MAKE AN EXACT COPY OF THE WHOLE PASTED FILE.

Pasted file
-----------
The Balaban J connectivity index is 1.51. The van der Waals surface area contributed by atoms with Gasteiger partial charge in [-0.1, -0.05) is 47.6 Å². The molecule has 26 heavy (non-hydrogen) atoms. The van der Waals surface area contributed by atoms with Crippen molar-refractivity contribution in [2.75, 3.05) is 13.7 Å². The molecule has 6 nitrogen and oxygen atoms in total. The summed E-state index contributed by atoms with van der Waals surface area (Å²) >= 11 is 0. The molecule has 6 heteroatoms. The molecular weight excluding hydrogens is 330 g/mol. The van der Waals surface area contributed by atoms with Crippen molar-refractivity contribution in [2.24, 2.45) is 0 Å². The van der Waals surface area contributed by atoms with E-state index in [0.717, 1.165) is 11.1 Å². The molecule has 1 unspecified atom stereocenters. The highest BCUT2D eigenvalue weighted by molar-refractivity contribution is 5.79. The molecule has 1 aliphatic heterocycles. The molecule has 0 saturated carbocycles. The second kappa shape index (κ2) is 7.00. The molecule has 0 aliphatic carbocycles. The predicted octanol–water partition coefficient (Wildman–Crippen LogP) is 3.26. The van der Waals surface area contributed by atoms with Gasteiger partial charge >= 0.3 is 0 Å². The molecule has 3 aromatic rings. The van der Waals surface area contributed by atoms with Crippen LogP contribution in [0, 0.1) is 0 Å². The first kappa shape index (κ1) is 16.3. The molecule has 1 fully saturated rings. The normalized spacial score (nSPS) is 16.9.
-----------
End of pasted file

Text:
The Balaban J connectivity index is 1.51. The van der Waals surface area contributed by atoms with Gasteiger partial charge in [-0.1, -0.05) is 47.6 Å². The molecule has 26 heavy (non-hydrogen) atoms. The van der Waals surface area contributed by atoms with Crippen molar-refractivity contribution in [2.75, 3.05) is 13.7 Å². The molecule has 6 nitrogen and oxygen atoms in total. The summed E-state index contributed by atoms with van der Waals surface area (Å²) >= 11 is 0. The molecule has 6 heteroatoms. The molecular weight excluding hydrogens is 330 g/mol. The van der Waals surface area contributed by atoms with Crippen molar-refractivity contribution in [2.24, 2.45) is 0 Å². The van der Waals surface area contributed by atoms with E-state index in [0.717, 1.165) is 11.1 Å². The molecule has 1 unspecified atom stereocenters. The highest BCUT2D eigenvalue weighted by molar-refractivity contribution is 5.79. The molecule has 1 aliphatic heterocycles. The molecule has 0 saturated carbocycles. The second kappa shape index (κ2) is 7.00. The molecule has 0 aliphatic carbocycles. The predicted octanol–water partition coefficient (Wildman–Crippen LogP) is 3.26. The van der Waals surface area contributed by atoms with Gasteiger partial charge >= 0.3 is 0 Å². The molecule has 3 aromatic rings. The van der Waals surface area contributed by atoms with Crippen LogP contribution in [0, 0.1) is 0 Å². The first kappa shape index (κ1) is 16.3. The molecule has 1 fully saturated rings. The normalized spacial score (nSPS) is 16.9.